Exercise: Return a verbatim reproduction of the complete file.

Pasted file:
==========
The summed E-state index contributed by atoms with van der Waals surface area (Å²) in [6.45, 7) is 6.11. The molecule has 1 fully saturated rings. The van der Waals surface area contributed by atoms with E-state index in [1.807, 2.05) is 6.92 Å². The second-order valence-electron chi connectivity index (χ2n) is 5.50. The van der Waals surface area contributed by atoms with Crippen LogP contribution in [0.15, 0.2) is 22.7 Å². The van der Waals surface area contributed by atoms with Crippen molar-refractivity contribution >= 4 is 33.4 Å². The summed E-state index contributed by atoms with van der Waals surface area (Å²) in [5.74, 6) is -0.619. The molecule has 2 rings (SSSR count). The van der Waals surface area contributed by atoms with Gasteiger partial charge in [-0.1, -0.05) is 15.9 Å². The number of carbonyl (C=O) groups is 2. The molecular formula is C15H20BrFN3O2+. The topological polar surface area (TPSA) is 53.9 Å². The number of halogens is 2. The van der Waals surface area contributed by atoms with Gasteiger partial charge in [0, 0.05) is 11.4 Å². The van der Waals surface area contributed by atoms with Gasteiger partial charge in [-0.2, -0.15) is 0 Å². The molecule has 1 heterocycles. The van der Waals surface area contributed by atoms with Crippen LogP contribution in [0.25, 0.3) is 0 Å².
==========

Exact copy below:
The summed E-state index contributed by atoms with van der Waals surface area (Å²) in [6.45, 7) is 6.11. The molecule has 1 fully saturated rings. The van der Waals surface area contributed by atoms with E-state index in [1.807, 2.05) is 6.92 Å². The second-order valence-electron chi connectivity index (χ2n) is 5.50. The van der Waals surface area contributed by atoms with Crippen LogP contribution in [0.15, 0.2) is 22.7 Å². The van der Waals surface area contributed by atoms with Crippen molar-refractivity contribution >= 4 is 33.4 Å². The summed E-state index contributed by atoms with van der Waals surface area (Å²) in [5.74, 6) is -0.619. The molecule has 2 rings (SSSR count). The van der Waals surface area contributed by atoms with Gasteiger partial charge in [-0.1, -0.05) is 15.9 Å². The number of carbonyl (C=O) groups is 2. The molecular formula is C15H20BrFN3O2+. The topological polar surface area (TPSA) is 53.9 Å². The number of halogens is 2. The van der Waals surface area contributed by atoms with Gasteiger partial charge in [0, 0.05) is 11.4 Å². The van der Waals surface area contributed by atoms with Gasteiger partial charge in [-0.2, -0.15) is 0 Å². The molecule has 1 heterocycles. The van der Waals surface area contributed by atoms with Crippen LogP contribution in [0.25, 0.3) is 0 Å².